What Happens To Your Body When You Stop Wearing Tighty-Whities

In the summer, it can be tempting to do away with extraneous clothing. Sleeves? Totally unnecessary. Pant legs? Those are optional. What about underwear, specifically, your constricting, body-hugging tighty-whities? Well, it turns out that wearing undies might not be as essential to your hygiene routine as you think it is.

If you're toying with the idea of ditching your tighty-whities for an easier, breezier look, you wouldn't be alone. According to a survey conducted by Vanity Fair and 60 Minutes, a whopping 25 percent of Americans sometimes choose to skimp on their skivvies and do without their underwear. In fact, the undies-free lifestyle might be more American than you think. Prior to the 18th century, going commando was the default for both Native and European populations. Loin- and breachcloths were the preferred undergarment, long before the invention of tighty-whities, per Smithsonian Magazine.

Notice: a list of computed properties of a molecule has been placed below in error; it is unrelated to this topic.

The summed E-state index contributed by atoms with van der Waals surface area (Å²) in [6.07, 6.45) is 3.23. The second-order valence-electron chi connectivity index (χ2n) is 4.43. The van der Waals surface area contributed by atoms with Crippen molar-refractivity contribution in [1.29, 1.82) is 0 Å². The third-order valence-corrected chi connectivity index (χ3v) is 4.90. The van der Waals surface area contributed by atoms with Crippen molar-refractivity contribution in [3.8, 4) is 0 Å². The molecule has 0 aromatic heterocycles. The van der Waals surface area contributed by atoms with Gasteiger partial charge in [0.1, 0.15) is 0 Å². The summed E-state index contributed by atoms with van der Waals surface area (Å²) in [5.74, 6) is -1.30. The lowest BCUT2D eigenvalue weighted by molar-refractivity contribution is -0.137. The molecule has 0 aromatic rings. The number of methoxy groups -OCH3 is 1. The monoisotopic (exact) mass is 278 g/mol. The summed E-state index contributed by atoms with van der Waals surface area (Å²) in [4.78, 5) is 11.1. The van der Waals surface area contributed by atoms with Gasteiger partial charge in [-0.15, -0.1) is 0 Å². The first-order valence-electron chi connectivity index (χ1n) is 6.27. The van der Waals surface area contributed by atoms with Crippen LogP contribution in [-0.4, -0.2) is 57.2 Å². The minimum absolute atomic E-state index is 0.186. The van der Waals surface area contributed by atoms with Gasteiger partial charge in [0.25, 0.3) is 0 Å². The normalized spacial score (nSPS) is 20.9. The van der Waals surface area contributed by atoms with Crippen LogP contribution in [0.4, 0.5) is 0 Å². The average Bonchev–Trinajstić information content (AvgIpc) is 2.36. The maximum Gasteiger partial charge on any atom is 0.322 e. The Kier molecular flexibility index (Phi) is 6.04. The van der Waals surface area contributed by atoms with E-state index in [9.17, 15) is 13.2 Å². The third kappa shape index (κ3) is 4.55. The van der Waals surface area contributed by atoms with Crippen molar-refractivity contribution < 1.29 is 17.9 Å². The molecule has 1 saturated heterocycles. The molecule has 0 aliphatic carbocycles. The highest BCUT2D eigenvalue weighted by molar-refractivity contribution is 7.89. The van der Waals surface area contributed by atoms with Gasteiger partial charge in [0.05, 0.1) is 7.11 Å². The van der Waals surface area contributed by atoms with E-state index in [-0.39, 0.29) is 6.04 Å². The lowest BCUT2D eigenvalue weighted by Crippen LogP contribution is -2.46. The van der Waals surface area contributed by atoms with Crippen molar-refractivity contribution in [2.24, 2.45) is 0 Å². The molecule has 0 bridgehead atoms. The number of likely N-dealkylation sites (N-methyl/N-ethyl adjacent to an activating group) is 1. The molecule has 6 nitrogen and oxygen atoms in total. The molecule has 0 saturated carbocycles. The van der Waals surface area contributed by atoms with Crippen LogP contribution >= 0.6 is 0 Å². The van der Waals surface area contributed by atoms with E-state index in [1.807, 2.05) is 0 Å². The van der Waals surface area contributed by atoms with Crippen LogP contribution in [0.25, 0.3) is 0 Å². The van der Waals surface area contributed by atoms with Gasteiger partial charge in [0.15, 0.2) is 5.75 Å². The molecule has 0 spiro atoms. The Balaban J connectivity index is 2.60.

So, you might be interested in trading your tighty-whities — the good old time-tested classic — for a roomy pair of boxer shorts or forgoing undergarments altogether. Making that swap can result in some surprising effects on more than just your fashion sense (and your decision to walk over sidewalk grates). It's about a lot more than ridding yourself of underwear lines. According to science, this is what happens to your body when you stop wearing tighty-whities.

The benefits of the breeze